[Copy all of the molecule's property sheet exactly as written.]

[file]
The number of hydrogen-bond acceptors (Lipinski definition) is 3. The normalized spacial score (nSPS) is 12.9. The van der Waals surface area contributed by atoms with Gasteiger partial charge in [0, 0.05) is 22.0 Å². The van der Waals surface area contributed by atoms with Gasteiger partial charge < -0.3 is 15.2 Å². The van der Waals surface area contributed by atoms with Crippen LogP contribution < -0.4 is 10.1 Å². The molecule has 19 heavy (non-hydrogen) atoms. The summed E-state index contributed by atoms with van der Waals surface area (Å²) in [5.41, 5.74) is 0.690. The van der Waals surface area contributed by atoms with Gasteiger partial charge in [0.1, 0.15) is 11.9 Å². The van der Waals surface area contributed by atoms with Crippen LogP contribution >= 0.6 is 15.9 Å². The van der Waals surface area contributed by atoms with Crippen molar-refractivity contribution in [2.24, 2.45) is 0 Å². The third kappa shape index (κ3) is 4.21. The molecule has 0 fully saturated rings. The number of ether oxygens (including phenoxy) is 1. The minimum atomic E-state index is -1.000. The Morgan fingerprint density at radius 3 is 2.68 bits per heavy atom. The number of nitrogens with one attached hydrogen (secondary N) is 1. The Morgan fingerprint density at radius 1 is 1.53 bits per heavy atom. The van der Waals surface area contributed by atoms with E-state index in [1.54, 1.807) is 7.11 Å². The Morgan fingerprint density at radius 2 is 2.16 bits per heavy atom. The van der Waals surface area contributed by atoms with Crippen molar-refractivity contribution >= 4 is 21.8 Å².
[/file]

The number of hydrogen-bond acceptors (Lipinski definition) is 3. The normalized spacial score (nSPS) is 12.9. The van der Waals surface area contributed by atoms with Gasteiger partial charge in [0, 0.05) is 22.0 Å². The van der Waals surface area contributed by atoms with Gasteiger partial charge < -0.3 is 15.2 Å². The van der Waals surface area contributed by atoms with Crippen LogP contribution < -0.4 is 10.1 Å². The molecule has 19 heavy (non-hydrogen) atoms. The summed E-state index contributed by atoms with van der Waals surface area (Å²) in [5.41, 5.74) is 0.690. The van der Waals surface area contributed by atoms with Gasteiger partial charge in [0.1, 0.15) is 11.9 Å². The van der Waals surface area contributed by atoms with Crippen LogP contribution >= 0.6 is 15.9 Å². The van der Waals surface area contributed by atoms with Crippen molar-refractivity contribution in [2.24, 2.45) is 0 Å². The third kappa shape index (κ3) is 4.21. The molecule has 0 fully saturated rings. The number of ether oxygens (including phenoxy) is 1. The minimum atomic E-state index is -1.000. The Morgan fingerprint density at radius 3 is 2.68 bits per heavy atom. The number of nitrogens with one attached hydrogen (secondary N) is 1. The Morgan fingerprint density at radius 1 is 1.53 bits per heavy atom. The van der Waals surface area contributed by atoms with E-state index in [1.54, 1.807) is 7.11 Å². The Morgan fingerprint density at radius 2 is 2.16 bits per heavy atom. The van der Waals surface area contributed by atoms with Crippen molar-refractivity contribution >= 4 is 21.8 Å².